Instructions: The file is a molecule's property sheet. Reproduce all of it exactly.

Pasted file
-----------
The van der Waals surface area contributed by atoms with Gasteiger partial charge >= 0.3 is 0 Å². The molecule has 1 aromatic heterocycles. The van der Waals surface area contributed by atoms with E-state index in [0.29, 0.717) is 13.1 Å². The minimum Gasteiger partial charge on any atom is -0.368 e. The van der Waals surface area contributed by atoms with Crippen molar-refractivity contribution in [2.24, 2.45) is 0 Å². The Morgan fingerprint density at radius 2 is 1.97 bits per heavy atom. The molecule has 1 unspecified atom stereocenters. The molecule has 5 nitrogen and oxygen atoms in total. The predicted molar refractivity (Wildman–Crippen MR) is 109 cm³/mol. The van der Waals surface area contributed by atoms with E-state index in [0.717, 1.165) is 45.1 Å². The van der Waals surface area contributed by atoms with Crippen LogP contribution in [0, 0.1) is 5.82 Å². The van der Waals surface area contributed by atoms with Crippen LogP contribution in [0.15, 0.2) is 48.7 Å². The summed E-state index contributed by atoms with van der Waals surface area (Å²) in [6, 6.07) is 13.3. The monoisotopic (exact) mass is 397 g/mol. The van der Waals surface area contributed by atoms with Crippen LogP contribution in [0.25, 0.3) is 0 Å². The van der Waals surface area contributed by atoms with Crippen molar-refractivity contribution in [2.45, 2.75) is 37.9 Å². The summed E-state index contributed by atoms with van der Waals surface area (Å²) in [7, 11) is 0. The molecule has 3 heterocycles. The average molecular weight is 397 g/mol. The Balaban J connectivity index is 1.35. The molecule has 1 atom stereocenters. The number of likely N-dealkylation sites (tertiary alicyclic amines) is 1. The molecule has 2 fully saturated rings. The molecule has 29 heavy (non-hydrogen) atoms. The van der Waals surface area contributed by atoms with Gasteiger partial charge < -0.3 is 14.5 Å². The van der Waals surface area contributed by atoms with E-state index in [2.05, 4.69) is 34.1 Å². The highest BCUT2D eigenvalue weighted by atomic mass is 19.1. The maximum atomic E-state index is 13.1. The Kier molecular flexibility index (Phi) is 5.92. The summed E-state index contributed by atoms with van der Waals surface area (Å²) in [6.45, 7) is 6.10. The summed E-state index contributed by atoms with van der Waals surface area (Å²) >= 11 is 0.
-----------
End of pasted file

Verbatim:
The van der Waals surface area contributed by atoms with Gasteiger partial charge >= 0.3 is 0 Å². The molecule has 1 aromatic heterocycles. The van der Waals surface area contributed by atoms with E-state index in [0.29, 0.717) is 13.1 Å². The minimum Gasteiger partial charge on any atom is -0.368 e. The van der Waals surface area contributed by atoms with Crippen molar-refractivity contribution in [2.24, 2.45) is 0 Å². The Morgan fingerprint density at radius 2 is 1.97 bits per heavy atom. The molecule has 1 unspecified atom stereocenters. The molecule has 5 nitrogen and oxygen atoms in total. The predicted molar refractivity (Wildman–Crippen MR) is 109 cm³/mol. The van der Waals surface area contributed by atoms with E-state index in [0.717, 1.165) is 45.1 Å². The van der Waals surface area contributed by atoms with Crippen LogP contribution in [0, 0.1) is 5.82 Å². The van der Waals surface area contributed by atoms with Crippen LogP contribution in [0.15, 0.2) is 48.7 Å². The summed E-state index contributed by atoms with van der Waals surface area (Å²) in [6, 6.07) is 13.3. The monoisotopic (exact) mass is 397 g/mol. The van der Waals surface area contributed by atoms with Crippen LogP contribution in [0.25, 0.3) is 0 Å². The van der Waals surface area contributed by atoms with Crippen molar-refractivity contribution in [2.45, 2.75) is 37.9 Å². The summed E-state index contributed by atoms with van der Waals surface area (Å²) in [7, 11) is 0. The molecule has 3 heterocycles. The average molecular weight is 397 g/mol. The Balaban J connectivity index is 1.35. The molecule has 1 atom stereocenters. The number of likely N-dealkylation sites (tertiary alicyclic amines) is 1. The molecule has 2 fully saturated rings. The molecule has 29 heavy (non-hydrogen) atoms. The van der Waals surface area contributed by atoms with Gasteiger partial charge < -0.3 is 14.5 Å². The van der Waals surface area contributed by atoms with E-state index in [2.05, 4.69) is 34.1 Å². The highest BCUT2D eigenvalue weighted by atomic mass is 19.1. The maximum atomic E-state index is 13.1. The Kier molecular flexibility index (Phi) is 5.92. The summed E-state index contributed by atoms with van der Waals surface area (Å²) in [6.45, 7) is 6.10. The summed E-state index contributed by atoms with van der Waals surface area (Å²) >= 11 is 0.